This paper presents our work on the inception of RTDroid, a variant of Android that provides predictability to Android applications. Although there has been much interest in adopting Android in real-time contexts, surprisingly little work has been done to examine the suitability of the Android franework layer for real-time systems. Existing work only provides solutions to traditional problems, including adding support for real-time garbage collection at the virtual machine layer as well as kernel-level real-time scheduling and resource management. While it is critical to address these issues, it is by no means sufficient. After all, Android is a vast system that is more than a Java virtual machine and a kernel. Thus, this paper goes beyond existing work and examines the internals of Android, the Android programming model, libraries and core systems services. We discuss the implications and challenges of adapting Android constructs and core system services for real-time and present a solution for each. Our system is unique in that it redesigns Androids internal components, replaces Androids Dalvik VM with a real-time VM, and leverages off-the-shelf real-time OSes. We demonstrate the feasibility and predictability of our solution on three different platforms. The evaluation results show that our design can successfully provide predictability to Android applications even under heavy loads.

Content Centric Energy Management of Mobile displays


Despite numerous studies to reduce the power consumption of the display-related components of mobile devices, previous works have led to a deterioration in user experience due to compromised graphic quality. In this paper, we propose an effective scheme to reduce the energy consumption of the display subsystems of mobile devices without compromising user experience. In preliminary experiments, we noticed that mobile devices typically perform redundant display updates even if the display content does not change. Based on this observation, we first propose a metric called thecontent rate, which is defined as the number of meaningful frame changes in a second. Our scheme then estimates an optimal refresh rate based on the content rate in order to eliminate redundant display updates. Also proposed is the flicker compensation technique, which prevents the flickering problem caused by the reduced refresh rate. Extensive experiments conducted on the latest smartphones demonstrated that our system effectively reduces the overall power consumption of mobile devices by 35 percent while simultaneously maintaining satisfactory display quality.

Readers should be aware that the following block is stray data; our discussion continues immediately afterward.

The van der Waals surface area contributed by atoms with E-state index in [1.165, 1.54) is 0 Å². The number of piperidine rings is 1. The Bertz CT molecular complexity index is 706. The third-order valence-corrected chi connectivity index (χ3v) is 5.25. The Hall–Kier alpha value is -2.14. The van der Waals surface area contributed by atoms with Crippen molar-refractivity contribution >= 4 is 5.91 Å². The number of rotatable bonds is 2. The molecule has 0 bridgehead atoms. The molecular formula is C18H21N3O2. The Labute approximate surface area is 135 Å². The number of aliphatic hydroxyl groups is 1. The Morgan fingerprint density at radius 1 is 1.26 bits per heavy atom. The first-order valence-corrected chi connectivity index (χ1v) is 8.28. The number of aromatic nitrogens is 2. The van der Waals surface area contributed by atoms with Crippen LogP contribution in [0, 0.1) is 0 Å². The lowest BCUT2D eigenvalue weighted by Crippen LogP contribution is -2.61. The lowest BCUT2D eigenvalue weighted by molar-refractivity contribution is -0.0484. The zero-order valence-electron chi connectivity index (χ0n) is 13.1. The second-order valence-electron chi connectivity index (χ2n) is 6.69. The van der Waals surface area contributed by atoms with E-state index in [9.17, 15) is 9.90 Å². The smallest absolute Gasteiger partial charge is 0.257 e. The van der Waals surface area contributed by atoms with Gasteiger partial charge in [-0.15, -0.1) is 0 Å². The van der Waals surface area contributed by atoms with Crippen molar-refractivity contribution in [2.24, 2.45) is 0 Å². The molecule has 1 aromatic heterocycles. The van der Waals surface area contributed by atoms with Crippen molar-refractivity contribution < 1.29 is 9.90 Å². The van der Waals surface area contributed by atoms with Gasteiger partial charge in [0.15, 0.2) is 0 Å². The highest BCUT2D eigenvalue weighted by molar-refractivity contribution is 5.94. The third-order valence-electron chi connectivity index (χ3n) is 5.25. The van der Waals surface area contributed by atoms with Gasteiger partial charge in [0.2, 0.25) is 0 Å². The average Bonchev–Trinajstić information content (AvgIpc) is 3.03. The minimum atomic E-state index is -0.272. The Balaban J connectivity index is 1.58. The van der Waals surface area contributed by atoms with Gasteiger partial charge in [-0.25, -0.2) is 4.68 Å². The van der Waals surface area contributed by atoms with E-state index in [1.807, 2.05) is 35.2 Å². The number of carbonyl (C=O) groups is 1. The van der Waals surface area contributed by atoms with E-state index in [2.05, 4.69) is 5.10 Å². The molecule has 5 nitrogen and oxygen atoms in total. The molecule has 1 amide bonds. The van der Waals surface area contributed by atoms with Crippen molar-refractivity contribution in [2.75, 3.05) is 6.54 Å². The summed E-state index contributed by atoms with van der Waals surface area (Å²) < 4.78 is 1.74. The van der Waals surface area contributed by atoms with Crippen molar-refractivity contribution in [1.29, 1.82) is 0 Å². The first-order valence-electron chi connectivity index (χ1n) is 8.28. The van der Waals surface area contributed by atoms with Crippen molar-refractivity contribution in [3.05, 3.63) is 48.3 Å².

A secure, Usable, and transparent Middleware for Permission Managers on Android


Android’s permission system offers an all-or-nothing choice when installing an app. To make it more flexible and fine-grained, users may choose a popular app tool, called permission manager, to selectively grant or revoke an app’s permissions at runtime. A fundamental requirement for such permission manager is that the granted or revoked permissions should be enforced faithfully. However, we discover that none of existing permission managers meet this requirement due to permission leaks, in which an unprivileged app can exercise certain permissions which are revoked or not-granted through communicating with a privileged app. To address this problem, we propose a secure, usable, and transparent OS-level middleware for any permission manager to defend against the permission leaks. The middleware is provably secure in a sense that it can effectively block all possible permission leaks. The middleware is designed to have a minimal impact on the usability of running apps. In addition, the middleware is transparent to users and app developers and it requires minor modifications on permission managers and Android OS. Finally, our evaluation shows that the middleware incurs relatively low performance overhead and power consumption.

Semantic Slam: Using Environment Landmark for unsupervised INDOOR Localization